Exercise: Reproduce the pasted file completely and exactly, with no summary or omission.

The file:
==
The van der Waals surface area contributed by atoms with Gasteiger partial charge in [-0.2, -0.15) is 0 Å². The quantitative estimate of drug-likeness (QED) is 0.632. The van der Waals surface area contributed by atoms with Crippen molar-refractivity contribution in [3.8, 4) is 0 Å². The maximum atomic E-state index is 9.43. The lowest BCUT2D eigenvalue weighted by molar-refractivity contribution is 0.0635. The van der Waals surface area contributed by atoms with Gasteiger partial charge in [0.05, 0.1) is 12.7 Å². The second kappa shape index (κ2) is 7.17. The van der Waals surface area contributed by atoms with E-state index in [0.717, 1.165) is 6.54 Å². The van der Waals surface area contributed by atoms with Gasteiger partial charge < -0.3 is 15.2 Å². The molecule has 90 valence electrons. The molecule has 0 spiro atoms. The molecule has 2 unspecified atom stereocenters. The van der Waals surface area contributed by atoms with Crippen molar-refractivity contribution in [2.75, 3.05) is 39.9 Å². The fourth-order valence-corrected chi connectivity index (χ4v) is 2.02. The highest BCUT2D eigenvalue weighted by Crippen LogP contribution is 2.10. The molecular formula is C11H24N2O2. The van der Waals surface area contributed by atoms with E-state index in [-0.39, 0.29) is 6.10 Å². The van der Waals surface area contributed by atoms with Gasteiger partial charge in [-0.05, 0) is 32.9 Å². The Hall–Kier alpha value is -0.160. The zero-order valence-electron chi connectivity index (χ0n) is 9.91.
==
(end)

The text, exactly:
The van der Waals surface area contributed by atoms with Gasteiger partial charge in [-0.2, -0.15) is 0 Å². The quantitative estimate of drug-likeness (QED) is 0.632. The van der Waals surface area contributed by atoms with Crippen molar-refractivity contribution in [3.8, 4) is 0 Å². The maximum atomic E-state index is 9.43. The lowest BCUT2D eigenvalue weighted by molar-refractivity contribution is 0.0635. The van der Waals surface area contributed by atoms with Gasteiger partial charge in [0.05, 0.1) is 12.7 Å². The second kappa shape index (κ2) is 7.17. The van der Waals surface area contributed by atoms with E-state index in [0.717, 1.165) is 6.54 Å². The van der Waals surface area contributed by atoms with Gasteiger partial charge < -0.3 is 15.2 Å². The molecule has 90 valence electrons. The molecule has 0 spiro atoms. The molecule has 2 unspecified atom stereocenters. The van der Waals surface area contributed by atoms with Crippen molar-refractivity contribution in [2.75, 3.05) is 39.9 Å². The fourth-order valence-corrected chi connectivity index (χ4v) is 2.02. The highest BCUT2D eigenvalue weighted by Crippen LogP contribution is 2.10. The molecular formula is C11H24N2O2. The van der Waals surface area contributed by atoms with E-state index in [-0.39, 0.29) is 6.10 Å². The van der Waals surface area contributed by atoms with Gasteiger partial charge in [-0.05, 0) is 32.9 Å². The Hall–Kier alpha value is -0.160. The zero-order valence-electron chi connectivity index (χ0n) is 9.91.